I’ve recently started playing Solitaire on my smartphone. I got it as something cerebral to do in dull moments where I might otherwise do something completely mindless. Now I’m addicted, and I just love playing.
It’s taken me right back to my childhood, playing with a deck of actual cards (remember those?). I can almost sense my mother’s presence as I start a new game.
For a while, I was obsessed with finishing the game in the fewest possible moves. I thought that would represent the pinnacle of Solitaire achievement. I would play hard and fast, beating myself up for the smallest error (even those I couldn’t foresee), and quitting games when I got over 100 moves without a path to completion.
Then I Googled the game, because the stats geek in me was curious about the fewest number of moves possible, but also the distribution of moves (for a stats geek, everything is a bell curve and standard deviations). Well, it turns out that he fewest number of moves theoretically possible is 76 – but that would take a phenomenal fluke. However, the thing I learned in reading up on Solitaire is that 79% of hands are winnable. I was amazed. My win rate was running way below that, because of my focus on move efficiency.
I thought about it some more. I was handicapping myself, on occasion, by moving cards straight to the Foundation (the piles where cards are discharged and scored) to try and save an extra move over moving them to the Tableau first (your workspace piles). This behavior was detrimental to my win-rate because cards in the Tableau enable other cards to be played.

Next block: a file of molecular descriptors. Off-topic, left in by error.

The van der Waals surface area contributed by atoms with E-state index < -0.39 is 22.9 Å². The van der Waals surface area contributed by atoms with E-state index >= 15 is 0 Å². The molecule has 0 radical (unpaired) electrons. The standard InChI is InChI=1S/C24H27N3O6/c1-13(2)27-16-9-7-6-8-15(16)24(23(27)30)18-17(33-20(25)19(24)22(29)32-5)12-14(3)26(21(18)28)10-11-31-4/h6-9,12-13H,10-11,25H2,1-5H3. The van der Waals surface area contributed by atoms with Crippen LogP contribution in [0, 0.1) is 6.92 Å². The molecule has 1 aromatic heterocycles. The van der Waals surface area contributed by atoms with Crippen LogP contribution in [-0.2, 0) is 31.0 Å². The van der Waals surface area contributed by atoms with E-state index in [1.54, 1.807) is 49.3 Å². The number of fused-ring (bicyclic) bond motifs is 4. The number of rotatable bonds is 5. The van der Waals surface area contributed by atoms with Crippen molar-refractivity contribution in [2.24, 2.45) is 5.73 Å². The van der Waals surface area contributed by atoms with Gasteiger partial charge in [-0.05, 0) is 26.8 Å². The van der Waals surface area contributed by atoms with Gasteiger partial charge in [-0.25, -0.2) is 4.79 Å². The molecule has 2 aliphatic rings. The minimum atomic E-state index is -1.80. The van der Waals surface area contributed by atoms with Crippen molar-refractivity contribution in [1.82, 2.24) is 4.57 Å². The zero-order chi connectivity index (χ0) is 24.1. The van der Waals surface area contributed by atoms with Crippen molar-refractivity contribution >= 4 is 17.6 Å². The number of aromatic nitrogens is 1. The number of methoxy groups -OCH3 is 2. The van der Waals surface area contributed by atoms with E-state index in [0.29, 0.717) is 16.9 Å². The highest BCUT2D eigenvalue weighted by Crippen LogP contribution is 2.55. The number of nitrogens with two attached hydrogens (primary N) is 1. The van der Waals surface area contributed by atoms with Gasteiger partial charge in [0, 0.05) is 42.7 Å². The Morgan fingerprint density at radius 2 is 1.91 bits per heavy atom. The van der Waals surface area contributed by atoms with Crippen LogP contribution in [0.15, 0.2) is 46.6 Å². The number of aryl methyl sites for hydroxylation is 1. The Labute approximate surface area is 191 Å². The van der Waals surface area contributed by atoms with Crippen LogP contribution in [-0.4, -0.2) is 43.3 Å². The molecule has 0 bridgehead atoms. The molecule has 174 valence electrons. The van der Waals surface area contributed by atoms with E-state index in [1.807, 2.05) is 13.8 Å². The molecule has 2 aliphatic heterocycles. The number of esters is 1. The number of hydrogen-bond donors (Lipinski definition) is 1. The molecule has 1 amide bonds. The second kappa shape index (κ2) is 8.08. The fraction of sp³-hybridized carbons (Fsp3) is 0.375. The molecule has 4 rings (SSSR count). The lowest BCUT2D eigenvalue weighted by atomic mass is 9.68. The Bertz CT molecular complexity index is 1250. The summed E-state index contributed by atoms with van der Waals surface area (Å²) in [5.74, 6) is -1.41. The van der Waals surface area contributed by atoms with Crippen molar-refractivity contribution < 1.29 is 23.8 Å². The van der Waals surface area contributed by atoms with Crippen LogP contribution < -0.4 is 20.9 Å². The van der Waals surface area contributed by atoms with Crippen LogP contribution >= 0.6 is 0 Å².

Sometimes that’s how I feel about companies’ activities in sales and marketing. There’s a real focus and attention on a particular area: metrics are developed, systemized, recorded and communicated; initiatives are launched, consultants are hired, tiger teams are formed, and all kinds of other things. From time to time, though, one has to wonder whether the focus on one area allows a lack of attention in another.
These choices don’t have to be binary. With PROS as the software driving your organization’s pricing, there can be global strategies deployed, complemented by more specific actions for local situations.
For example, in our data science-driven approach to pricing optimization, there are options for our customers to deploy price guidance based on what is mathematically optimal but also — crucially — appropriate given all the variables at play in the complex world of B2B selling in the 21st century.
I’ve changed my Solitaire strategy, and set a goal of winning more games. The funny thing is that while concentrating on that strategy, I became much more conscious of my tactics; I constantly remind myself about the most impactful things I should be doing, with every deal from the deck. These are lessons that naturally carry over to the business world. While efficiency is certainly beneficial in the sales process, it is making the right moves at the right time that ultimately wins the deal.
About the AuthorMore Content by Ben Blaney